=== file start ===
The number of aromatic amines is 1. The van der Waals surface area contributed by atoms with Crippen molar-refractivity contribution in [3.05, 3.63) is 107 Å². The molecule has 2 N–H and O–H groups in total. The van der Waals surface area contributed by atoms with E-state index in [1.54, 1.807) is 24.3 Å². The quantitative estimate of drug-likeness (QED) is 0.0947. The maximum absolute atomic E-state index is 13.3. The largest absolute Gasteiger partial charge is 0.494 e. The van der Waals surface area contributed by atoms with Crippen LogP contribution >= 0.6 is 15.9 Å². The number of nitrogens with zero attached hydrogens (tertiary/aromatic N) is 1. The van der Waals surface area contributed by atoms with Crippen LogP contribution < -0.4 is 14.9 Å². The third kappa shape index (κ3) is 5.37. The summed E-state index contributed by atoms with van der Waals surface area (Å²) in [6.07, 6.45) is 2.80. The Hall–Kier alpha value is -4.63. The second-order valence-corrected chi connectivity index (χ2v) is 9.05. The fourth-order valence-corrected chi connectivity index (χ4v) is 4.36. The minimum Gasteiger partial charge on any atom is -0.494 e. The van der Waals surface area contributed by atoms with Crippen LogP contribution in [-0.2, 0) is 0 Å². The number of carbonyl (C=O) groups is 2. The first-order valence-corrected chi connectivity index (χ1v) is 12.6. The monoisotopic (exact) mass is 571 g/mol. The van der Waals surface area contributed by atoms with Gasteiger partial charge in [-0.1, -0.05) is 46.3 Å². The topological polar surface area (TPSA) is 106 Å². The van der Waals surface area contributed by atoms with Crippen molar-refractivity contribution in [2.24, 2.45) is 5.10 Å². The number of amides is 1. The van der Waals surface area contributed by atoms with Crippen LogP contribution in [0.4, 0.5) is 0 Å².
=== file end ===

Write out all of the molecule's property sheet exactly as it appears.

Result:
The number of aromatic amines is 1. The van der Waals surface area contributed by atoms with Crippen molar-refractivity contribution in [3.05, 3.63) is 107 Å². The molecule has 2 N–H and O–H groups in total. The van der Waals surface area contributed by atoms with E-state index in [1.54, 1.807) is 24.3 Å². The quantitative estimate of drug-likeness (QED) is 0.0947. The maximum absolute atomic E-state index is 13.3. The largest absolute Gasteiger partial charge is 0.494 e. The van der Waals surface area contributed by atoms with Crippen LogP contribution >= 0.6 is 15.9 Å². The number of nitrogens with zero attached hydrogens (tertiary/aromatic N) is 1. The van der Waals surface area contributed by atoms with Crippen LogP contribution < -0.4 is 14.9 Å². The third kappa shape index (κ3) is 5.37. The summed E-state index contributed by atoms with van der Waals surface area (Å²) in [6.07, 6.45) is 2.80. The Hall–Kier alpha value is -4.63. The second-order valence-corrected chi connectivity index (χ2v) is 9.05. The fourth-order valence-corrected chi connectivity index (χ4v) is 4.36. The minimum Gasteiger partial charge on any atom is -0.494 e. The van der Waals surface area contributed by atoms with Crippen LogP contribution in [-0.2, 0) is 0 Å². The number of carbonyl (C=O) groups is 2. The first-order valence-corrected chi connectivity index (χ1v) is 12.6. The monoisotopic (exact) mass is 571 g/mol. The van der Waals surface area contributed by atoms with Gasteiger partial charge in [-0.1, -0.05) is 46.3 Å². The topological polar surface area (TPSA) is 106 Å². The van der Waals surface area contributed by atoms with Crippen molar-refractivity contribution in [2.24, 2.45) is 5.10 Å². The number of amides is 1. The van der Waals surface area contributed by atoms with Crippen LogP contribution in [0.4, 0.5) is 0 Å².